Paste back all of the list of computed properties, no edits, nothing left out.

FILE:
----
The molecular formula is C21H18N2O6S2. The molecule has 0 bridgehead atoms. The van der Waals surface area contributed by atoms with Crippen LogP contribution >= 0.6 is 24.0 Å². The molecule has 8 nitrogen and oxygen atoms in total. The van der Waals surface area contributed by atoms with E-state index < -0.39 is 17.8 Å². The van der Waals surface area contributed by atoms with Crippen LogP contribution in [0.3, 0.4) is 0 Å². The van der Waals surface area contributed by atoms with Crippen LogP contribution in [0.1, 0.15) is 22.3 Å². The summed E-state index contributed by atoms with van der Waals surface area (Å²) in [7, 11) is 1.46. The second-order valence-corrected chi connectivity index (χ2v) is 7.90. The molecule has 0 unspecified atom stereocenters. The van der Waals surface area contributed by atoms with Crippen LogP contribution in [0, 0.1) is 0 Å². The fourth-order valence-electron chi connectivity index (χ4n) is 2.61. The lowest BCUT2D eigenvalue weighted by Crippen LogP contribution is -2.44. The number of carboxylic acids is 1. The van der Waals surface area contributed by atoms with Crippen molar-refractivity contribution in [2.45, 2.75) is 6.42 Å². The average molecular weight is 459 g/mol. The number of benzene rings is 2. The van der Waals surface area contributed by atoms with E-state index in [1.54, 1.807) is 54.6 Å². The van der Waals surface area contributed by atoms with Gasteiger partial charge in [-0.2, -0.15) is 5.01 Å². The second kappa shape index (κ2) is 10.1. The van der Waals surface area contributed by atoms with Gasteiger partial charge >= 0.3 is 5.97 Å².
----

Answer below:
The molecular formula is C21H18N2O6S2. The molecule has 0 bridgehead atoms. The van der Waals surface area contributed by atoms with Crippen LogP contribution >= 0.6 is 24.0 Å². The molecule has 8 nitrogen and oxygen atoms in total. The van der Waals surface area contributed by atoms with E-state index < -0.39 is 17.8 Å². The van der Waals surface area contributed by atoms with Crippen LogP contribution in [0.3, 0.4) is 0 Å². The van der Waals surface area contributed by atoms with Crippen LogP contribution in [0.1, 0.15) is 22.3 Å². The summed E-state index contributed by atoms with van der Waals surface area (Å²) in [7, 11) is 1.46. The second-order valence-corrected chi connectivity index (χ2v) is 7.90. The molecule has 0 unspecified atom stereocenters. The van der Waals surface area contributed by atoms with Crippen LogP contribution in [0, 0.1) is 0 Å². The fourth-order valence-electron chi connectivity index (χ4n) is 2.61. The lowest BCUT2D eigenvalue weighted by Crippen LogP contribution is -2.44. The number of carboxylic acids is 1. The van der Waals surface area contributed by atoms with Crippen molar-refractivity contribution in [2.45, 2.75) is 6.42 Å². The average molecular weight is 459 g/mol. The number of benzene rings is 2. The van der Waals surface area contributed by atoms with E-state index in [1.54, 1.807) is 54.6 Å². The van der Waals surface area contributed by atoms with Gasteiger partial charge in [-0.2, -0.15) is 5.01 Å². The second kappa shape index (κ2) is 10.1. The van der Waals surface area contributed by atoms with Gasteiger partial charge >= 0.3 is 5.97 Å².